Bipartisan Coalition Working Together on Plan to Permanently Abolish School Property Taxes
Rep. Sam Rohrer (R-Berks) was joined by a bipartisan coalition of state lawmakers today to announce the introduction of legislation to eliminate school property taxes paid by homeowners.
“For the past several months, we have been working together with the bipartisan objective of abolishing school property taxes for primary residences while addressing school district financial distress and school funding equity imbalances,” said Rohrer. “The completion of the first stage of this collaborative endeavor leads us to believe now more than ever, that we can put public education on a firm and fair financial footing and deliver genuine school property tax relief in as little as three years time.”
In addition to Rohrer, the bipartisan coalition of lawmakers that have been working on the School Property Tax Elimination Act of 2007 since its inception include, House Republican Whip David Argall, (R-Schuylkill/Berks), Rep. Jim Cox (R-Berks), Rep. Gordon Denlinger (R-Lancaster), Rep. Tom Yewcic (D-Cambria/Somerset) and a number of other House Democrats. 
“Property taxes are an unfair burden for Pennsylvania homeowners,” Argall said.  “As we’ve seen in the past, tweaking the system in one way or another does little to address the problem.  The only way to truly solve Pennsylvania’s property tax problem is by abolishing this tax altogether.  At the same time, we are committed to providing the funding necessary for our public schools to ensure every child has a chance to succeed.”
While certain details remain subject to discussion, the agreed to principles for the School Property Tax Elimination Act of 2007 include:
  • It must eliminate school property and nuisance taxes, though it may take three to four years.
  • It must be based on a reliable, consistent and elastic dedicated funding program.
  • It must move substantially and quickly toward reasonable and long overdue equity.
  • It must be a funding system that fulfils our Constitutional responsibility to provide a thorough and efficient system of public education, while simultaneously abolishing property and nuisance taxes.
  • There must be blended revenues that are fair and least burdensome to Pennsylvanians least able to afford any financial burden. This may consist of an expansion of the SUT base or rate, a small component of PIT, and Gaming Revenues.
A Constitutional Amendment to allow for abolishing school property taxes on all homes and farms while still retaining some property tax for all other properties.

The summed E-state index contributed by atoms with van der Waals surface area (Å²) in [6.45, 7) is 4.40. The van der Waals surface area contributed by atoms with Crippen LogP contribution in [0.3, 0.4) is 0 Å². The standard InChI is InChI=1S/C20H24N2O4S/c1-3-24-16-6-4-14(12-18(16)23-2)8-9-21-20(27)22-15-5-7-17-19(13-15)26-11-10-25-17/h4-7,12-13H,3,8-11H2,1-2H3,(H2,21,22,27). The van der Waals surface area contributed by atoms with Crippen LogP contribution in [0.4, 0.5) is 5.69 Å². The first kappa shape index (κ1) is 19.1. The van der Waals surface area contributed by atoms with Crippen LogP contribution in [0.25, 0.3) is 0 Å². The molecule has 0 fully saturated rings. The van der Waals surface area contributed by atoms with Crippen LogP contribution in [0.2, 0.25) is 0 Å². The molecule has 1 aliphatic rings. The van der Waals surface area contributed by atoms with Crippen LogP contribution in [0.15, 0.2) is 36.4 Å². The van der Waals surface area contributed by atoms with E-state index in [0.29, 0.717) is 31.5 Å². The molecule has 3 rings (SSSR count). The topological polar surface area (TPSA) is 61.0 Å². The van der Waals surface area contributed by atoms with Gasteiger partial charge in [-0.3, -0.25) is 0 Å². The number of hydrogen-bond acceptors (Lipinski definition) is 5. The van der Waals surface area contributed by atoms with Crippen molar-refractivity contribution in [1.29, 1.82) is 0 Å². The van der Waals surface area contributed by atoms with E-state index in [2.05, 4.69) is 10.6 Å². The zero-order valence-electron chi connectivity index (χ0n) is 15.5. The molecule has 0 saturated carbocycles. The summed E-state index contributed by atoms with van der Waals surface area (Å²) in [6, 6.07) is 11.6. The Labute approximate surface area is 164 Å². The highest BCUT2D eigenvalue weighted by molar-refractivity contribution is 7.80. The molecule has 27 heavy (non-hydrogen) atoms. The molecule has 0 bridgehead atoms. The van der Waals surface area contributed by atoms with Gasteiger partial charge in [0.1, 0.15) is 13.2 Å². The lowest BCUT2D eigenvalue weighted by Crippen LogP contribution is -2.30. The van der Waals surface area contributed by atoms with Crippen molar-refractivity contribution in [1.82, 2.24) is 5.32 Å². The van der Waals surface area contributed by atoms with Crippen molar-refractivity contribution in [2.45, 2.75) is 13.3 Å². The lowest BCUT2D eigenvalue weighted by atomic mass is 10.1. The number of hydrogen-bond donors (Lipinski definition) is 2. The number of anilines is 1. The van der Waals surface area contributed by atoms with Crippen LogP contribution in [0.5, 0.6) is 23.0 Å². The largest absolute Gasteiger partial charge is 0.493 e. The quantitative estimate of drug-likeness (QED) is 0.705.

“Today we return to the fight for Pennsylvania’s tax-paying citizens by continuing our work for commonsense property tax reform,” said Denlinger. “We continue to build and expand on this tremendous level of support because Pennsylvania taxpayers from all walks of life have called their legislators, written letters and sent e-mails to make their voices heard.   If you think the time has come to eliminate school property taxes, there is no time like the present to contact your senator, representative and, especially, the governor to support the School Property Tax Elimination Act of 2007.”
“The people of this Commonwealth have repeatedly expressed their desire for the complete elimination of property taxes and a new system of funding our schools,” said Quigley.  “I believe the plan we are preparing will offer a comprehensive approach to adopting a new taxation system that will more equitably distribute the burden of funding education.”
The lawmakers also announced that they plan an aggressive schedule of public hearings in coming weeks to gather public input on the property tax elimination plan with the objective of bringing the initial aspects of the proposal up for a full House vote in the near future.
“I stand with property owners in Pennsylvania in saying that enough is enough,” said Cox. “We’ve wasted countless years throwing unsustainable tax relief plans against the wall to see if one would stick. Meanwhile, Pennsylvania homeowners are left holding the bill, again and again. The School Property Tax Elimination Act of 2007 brings true relief to these homeowners in the form of completely eliminating school property taxes – NOW!”
For the latest updates or to accurately calculate individual property owner savings under the School Property Tax Elimination Act of 2007, Pennsylvania taxpayers are encouraged to visit, or
“Any tax that has the power to displace Pennsylvania’s property owners is immoral, unconstitutional and should be permanently abolished,” said Rohrer.   “Incorporating significant bi-partisan changes identified in our joint discussions and the House debates of last session, the School Property Tax Elimination Act of 2007 stands alone as the only comprehensive solution that holds the potential to equitably and fully fund Pennsylvania’s public schools while guaranteeing true property ownership for all of Pennsylvania’s current and future homeowners.” 
Rep. Samuel Rohrer
128th District
Rep. David Argall
124th District
Rep. Gordon Denlinger
99th District
Rep. Thomas J. Quigley
146th District
Rep. Jim Cox
129th District
Pennsylvania House of Representatives
Contact: Ty McCauslin
House Republican Public Relations
(717) 772-9979
October 31, 2007